Firstly, like to thank you in considering serving in the Armed Forces. No matter the sacrifice, it's an Honor and a Privilege in serving ones country in uniform.
In this economic climate, all Officer programs are not only competitive but usually 1 year in the waiting. The Army is more so in the recruiting mode for Officers than the other services. Until recently, the selection rate for Army OCS was 90%. It will be reduced somewhat with the downturn in the economy.
You mentioned not selecting the Army because you have a propensity of working outside of your specialty, that's TRUE in all services. But, in the Officer ranks, your career is closely monitored for career progression in all services. The Army and Air force have over 40% commonality in careers for Officers. For example, pilots, manpower specialists, maintenance officers and the like.
I would highly recommend on serving ones country as an OFFICER with your credentials. I listed below several points regarding the Army. Don't sell them short. Military Officers only reason in being is to LEAD.
The Army has a College Loan Repayment Program (CLRP) up to $65K, for enlisted and OCS/WOFT applicants, certain restrictions apply. The biggest restriction is no prior service.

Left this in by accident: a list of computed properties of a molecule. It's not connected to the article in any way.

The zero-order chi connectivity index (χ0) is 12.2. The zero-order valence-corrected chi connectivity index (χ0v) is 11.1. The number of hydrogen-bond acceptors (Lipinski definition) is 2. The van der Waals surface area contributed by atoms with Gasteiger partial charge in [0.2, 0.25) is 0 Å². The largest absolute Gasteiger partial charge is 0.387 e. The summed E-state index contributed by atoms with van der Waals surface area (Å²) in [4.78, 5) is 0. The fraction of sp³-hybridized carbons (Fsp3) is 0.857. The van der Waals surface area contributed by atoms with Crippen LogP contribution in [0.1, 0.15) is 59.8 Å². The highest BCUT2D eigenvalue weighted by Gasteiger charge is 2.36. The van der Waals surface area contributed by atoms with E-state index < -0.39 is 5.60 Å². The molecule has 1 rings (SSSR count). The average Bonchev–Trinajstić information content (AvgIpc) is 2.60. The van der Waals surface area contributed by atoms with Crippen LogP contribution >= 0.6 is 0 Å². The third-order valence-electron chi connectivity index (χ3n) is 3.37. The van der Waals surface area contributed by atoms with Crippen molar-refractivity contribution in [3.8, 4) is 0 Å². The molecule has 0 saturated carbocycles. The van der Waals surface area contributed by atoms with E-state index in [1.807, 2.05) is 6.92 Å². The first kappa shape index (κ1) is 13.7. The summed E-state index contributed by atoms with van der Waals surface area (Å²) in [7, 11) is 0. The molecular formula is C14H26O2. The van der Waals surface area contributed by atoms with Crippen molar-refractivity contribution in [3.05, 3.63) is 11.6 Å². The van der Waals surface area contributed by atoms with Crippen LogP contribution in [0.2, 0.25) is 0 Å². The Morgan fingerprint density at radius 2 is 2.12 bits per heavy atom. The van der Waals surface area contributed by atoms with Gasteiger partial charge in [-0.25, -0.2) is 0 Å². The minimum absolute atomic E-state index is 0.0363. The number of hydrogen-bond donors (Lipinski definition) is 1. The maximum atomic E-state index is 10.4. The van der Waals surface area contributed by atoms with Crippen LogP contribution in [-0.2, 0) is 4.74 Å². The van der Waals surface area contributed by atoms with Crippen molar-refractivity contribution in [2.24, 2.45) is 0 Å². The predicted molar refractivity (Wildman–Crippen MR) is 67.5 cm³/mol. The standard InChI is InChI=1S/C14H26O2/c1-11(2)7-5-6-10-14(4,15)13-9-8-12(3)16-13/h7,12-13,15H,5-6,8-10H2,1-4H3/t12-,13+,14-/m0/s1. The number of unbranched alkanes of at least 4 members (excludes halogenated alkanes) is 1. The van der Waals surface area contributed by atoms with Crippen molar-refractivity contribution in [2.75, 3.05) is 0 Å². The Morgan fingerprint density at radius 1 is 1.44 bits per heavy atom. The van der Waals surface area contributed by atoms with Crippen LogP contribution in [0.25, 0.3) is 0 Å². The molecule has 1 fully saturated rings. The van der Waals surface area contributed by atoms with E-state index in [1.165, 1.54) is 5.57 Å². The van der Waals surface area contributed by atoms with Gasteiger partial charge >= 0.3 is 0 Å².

Minimum GPA is 2.0 from any accredited 4 year college, no exceptions.
Must attend Basic Combat Training (BCT) of 9 weeks prior to OCS of 12 weeks.
Army OCS commitment is 3 years after graduation.
You will more than likely serve a deployment to the war zone. It's not a matter of if, just when. The Army goes to the sound of the guns.
75% of the Officer positions are in the support role while the remaining 25% are slated to combat arms.
Officer job selection is determined by order of merit list (OML) in OCS. Your class standing will determine your selection of jobs (MOS) available.
Best Army OCS forum is found on armyocs.com, go figure.
Seriously, think of the Army as well, they need love too. The military services don't pay much but we play for keeps. HOOAHThis message has been edited. Last edited by: zaurus,
If you look at the Air Force, you will be dealing with Enlisted Accession (EA) recruiters first anyway. They're now handling all of the initial aspects of officer candidates (credit checks, AFOQT scheduling, etc). Once that initial stuff is done, then you're handed off to the Officer Accessions (OA) recruiter to get the application package assembled.